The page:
Chinese Government Documents Reveal Detailed Plan to Subvert American Culture Using Tech and Hollywood to Target American Children

2024-03-09 15:37:53

Chinese government documents and restricted military journals show how the Chinese Communist Party (CCP) is using social media like TikTok and Hollywood to target vulnerable young consumers and tear at the fabric of American culture, according to Peter Schweizer’s new book: Blood Money: Why the Powerful Turn a Blind Eye While China Kills Americans.

“The Chinese military and Communist Party officials have thought deeply and written extensively about waging ‘cognitive warfare’ on the United States. The CCP sees apps such as TikTok, video games, and movies as powerful weapons to wage psychological warfare against the West,” Schweizer writes. “…Unfortunately, they have found willing accomplices among some of the most powerful people in American politics and entertainment. Those national leaders continue to turn a blind eye to the challenge, refusing to acknowledge what Beijing is doing.”

(Matt Cardy/Getty Images)

Schweizer, a Breitbart News senior contributor and the President of the Government Accountability Institute, notes that “despite its links to the Chinese propaganda apparatus, TikTok has thrived with the help of American celebrities and thought leaders who are either ignorant or ambivalent about TikTok’s true nature.”

TikTok is run by the company ByteDance, which is “wedded to the Chinese Communist Party military-intelligence-industrial complex,” he writes. While the app has “penetrated the heart of America’s culture, becoming a central part of the lives of our children and young adults,” the Chinese government does not permit the app for its own population. Instead, the CCP harnesses the app’s addictive quality to target and shape the minds of young Americans for its own purposes, all while designating TikTok’s powerful algorithm as a top secret  “national security asset.”

The headquarters of ByteDance, the parent company of video sharing app TikTok, in Beijing, China, on September 16, 2020. (GREG BAKER/AFP via Getty Images)

The first celebrity to promote TikTok was the late-night talk show host Jimmy Fallon, according to Blood Money.

“There’s a really cool app I’ve been getting into lately called TikTok,” Fallon told millions of Americans watching his show. “Do you guys know that?”

“If you don’t have it, download it,” he instructed.

Singer Shakira and host Jimmy Fallon during the “Watch It Once TikTok Challenge” on the Tonight Show on May 16, 2022. (Todd Owyoung/NBC/NBCU Photo Bank via Getty Images)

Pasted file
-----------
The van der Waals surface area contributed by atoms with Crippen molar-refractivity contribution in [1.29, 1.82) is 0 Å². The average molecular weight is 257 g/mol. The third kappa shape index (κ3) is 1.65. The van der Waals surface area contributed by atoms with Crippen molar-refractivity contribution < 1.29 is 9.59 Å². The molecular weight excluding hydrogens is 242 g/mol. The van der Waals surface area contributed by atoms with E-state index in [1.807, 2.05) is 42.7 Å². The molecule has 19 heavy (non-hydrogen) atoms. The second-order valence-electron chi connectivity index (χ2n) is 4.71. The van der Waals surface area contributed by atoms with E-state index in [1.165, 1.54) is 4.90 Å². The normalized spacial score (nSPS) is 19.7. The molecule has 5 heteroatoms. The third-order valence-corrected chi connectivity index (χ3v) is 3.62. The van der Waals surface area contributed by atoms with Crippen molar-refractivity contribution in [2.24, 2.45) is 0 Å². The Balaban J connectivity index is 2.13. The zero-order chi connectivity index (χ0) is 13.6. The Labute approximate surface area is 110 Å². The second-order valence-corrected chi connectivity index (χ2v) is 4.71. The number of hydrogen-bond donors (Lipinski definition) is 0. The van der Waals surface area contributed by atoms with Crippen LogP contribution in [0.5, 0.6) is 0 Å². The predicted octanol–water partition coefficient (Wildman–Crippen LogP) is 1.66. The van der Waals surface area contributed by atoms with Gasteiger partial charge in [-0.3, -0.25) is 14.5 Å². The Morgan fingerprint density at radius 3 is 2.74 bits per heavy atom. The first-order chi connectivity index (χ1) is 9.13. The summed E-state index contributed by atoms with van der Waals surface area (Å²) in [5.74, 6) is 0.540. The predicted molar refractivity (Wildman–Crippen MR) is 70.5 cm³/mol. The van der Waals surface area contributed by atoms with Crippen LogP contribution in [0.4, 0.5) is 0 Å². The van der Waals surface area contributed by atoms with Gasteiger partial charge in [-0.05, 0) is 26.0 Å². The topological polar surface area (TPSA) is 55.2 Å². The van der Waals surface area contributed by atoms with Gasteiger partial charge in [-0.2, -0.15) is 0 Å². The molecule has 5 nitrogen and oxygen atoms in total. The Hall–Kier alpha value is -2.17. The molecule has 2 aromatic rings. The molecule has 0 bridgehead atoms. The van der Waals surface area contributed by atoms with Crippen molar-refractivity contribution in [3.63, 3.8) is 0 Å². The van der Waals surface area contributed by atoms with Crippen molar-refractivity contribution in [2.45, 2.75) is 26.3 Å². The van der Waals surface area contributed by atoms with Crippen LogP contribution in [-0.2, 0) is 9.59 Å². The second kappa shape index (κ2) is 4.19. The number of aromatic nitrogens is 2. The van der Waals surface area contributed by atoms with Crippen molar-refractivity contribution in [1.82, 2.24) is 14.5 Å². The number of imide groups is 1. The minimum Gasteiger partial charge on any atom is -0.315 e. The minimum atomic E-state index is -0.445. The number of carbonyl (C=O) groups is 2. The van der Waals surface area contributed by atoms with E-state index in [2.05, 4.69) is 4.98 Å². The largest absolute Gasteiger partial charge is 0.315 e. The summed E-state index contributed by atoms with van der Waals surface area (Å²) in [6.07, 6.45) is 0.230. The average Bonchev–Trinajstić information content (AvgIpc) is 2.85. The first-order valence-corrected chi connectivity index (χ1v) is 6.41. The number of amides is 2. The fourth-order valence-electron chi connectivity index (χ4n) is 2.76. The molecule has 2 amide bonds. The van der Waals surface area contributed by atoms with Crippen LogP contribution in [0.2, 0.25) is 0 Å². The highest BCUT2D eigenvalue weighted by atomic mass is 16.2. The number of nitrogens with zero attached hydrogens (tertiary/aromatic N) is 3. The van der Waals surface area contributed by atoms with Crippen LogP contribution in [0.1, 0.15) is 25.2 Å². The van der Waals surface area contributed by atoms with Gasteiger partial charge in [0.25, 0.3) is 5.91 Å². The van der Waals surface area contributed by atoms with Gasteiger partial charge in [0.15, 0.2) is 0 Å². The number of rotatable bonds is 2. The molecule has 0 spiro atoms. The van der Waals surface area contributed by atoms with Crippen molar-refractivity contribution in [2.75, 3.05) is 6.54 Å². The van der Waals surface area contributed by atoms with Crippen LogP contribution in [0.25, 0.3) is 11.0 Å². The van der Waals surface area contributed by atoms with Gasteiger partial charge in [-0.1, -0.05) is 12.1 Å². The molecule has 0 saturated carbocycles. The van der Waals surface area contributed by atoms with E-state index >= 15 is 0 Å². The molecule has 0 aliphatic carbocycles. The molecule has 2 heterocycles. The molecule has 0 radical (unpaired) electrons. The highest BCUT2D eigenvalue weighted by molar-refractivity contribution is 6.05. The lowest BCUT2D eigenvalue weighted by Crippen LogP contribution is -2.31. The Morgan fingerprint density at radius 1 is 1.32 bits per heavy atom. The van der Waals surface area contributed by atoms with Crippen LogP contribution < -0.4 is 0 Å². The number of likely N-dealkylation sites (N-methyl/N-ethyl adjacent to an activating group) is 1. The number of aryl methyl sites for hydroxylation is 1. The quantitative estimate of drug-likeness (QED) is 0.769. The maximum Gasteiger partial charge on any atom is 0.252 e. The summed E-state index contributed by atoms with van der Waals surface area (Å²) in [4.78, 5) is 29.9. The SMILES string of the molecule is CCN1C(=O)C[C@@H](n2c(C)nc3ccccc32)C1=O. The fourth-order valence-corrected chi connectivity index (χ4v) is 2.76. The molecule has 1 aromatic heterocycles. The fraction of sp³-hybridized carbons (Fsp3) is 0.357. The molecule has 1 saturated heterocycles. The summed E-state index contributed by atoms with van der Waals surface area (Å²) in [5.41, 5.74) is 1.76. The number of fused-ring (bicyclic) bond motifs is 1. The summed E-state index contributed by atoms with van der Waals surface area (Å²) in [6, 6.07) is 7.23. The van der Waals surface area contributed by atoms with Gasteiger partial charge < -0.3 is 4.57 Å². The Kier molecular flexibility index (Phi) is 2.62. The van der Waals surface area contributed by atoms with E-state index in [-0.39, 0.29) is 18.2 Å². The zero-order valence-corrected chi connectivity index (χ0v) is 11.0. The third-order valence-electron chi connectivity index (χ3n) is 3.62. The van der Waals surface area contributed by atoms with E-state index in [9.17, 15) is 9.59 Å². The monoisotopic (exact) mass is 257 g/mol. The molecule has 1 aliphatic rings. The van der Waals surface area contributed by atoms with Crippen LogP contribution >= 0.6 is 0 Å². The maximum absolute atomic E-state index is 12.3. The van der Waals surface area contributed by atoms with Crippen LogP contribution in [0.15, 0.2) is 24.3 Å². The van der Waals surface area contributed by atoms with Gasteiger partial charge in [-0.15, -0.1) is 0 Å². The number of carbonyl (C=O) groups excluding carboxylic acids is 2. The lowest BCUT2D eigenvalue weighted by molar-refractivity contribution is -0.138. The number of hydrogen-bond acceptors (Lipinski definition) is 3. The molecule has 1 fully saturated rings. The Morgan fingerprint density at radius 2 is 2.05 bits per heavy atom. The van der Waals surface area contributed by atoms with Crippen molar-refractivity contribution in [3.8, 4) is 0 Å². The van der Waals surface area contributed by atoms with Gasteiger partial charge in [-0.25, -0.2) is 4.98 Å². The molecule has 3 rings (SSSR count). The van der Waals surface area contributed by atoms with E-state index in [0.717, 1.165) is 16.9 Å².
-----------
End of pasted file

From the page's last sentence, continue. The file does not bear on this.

Schweizer continues, noting other celebrities who promoted the CCP-linked app:

What Fallon didn’t tell his audience was that he—not The Tonight Show itself—had forged a partnership with the Chinese company and created a series of TikTok “challenges” designed to grow interest in the app. The daytime talk show host Ellen DeGeneres soon followed with an equally glowing account on her show. The rapper Cardi B, for a large fee, posted some videos on TikTok—to no great effect, but it did lend her name to the platform. None of those celebrities seemed to weigh the gravity of being used to encourage Americans to download a potential Chinese spy app. How much money they were paid is not known.

“Celebrities weren’t alone. Major American institutions jumped in to work with TikTok. In 2019, for example, the NFL announced a multiyear content partnership with TikTok,” Schweizer adds. “One wonders what conversations were had besides ‘Show me the money!’ As we will see, politicians also lined up to use it.”

Cardi B performs onstage during TikTok In The Mix at Sloan Park on December 10, 2023, in Mesa, Arizona. (Thaddaeus McAdams/Getty Images)

Screen grab of Ellen DeGeneres’ TikTok account on March 9, 2024.

Screen grab of the TikTok post announcing the app’s multi-year partnership with the National Football League on September 3, 2019.

In one of the restricted military journals detailed in Blood Money, Colonel Dai Xu, a professor at China’s top military academy, People’s Liberation Army (PLA) National Defense University (PLA-NDU), wrote that the real battle between the United States and China is “information-driven mental warfare” and compared apps such as TikTok and social media platforms to a “modern day Trojan Horse” for pro-CCP propaganda and values.

(Matt Cardy/Getty Images)

Another leading Chinese PLA strategist, Zeng Huafeng of the National University of Defense Technology (NUDT), wrote of a cognitive, or mind, war on the United States, and proposed how to defeat the U.S. without firing a shot.

Schweizer writes: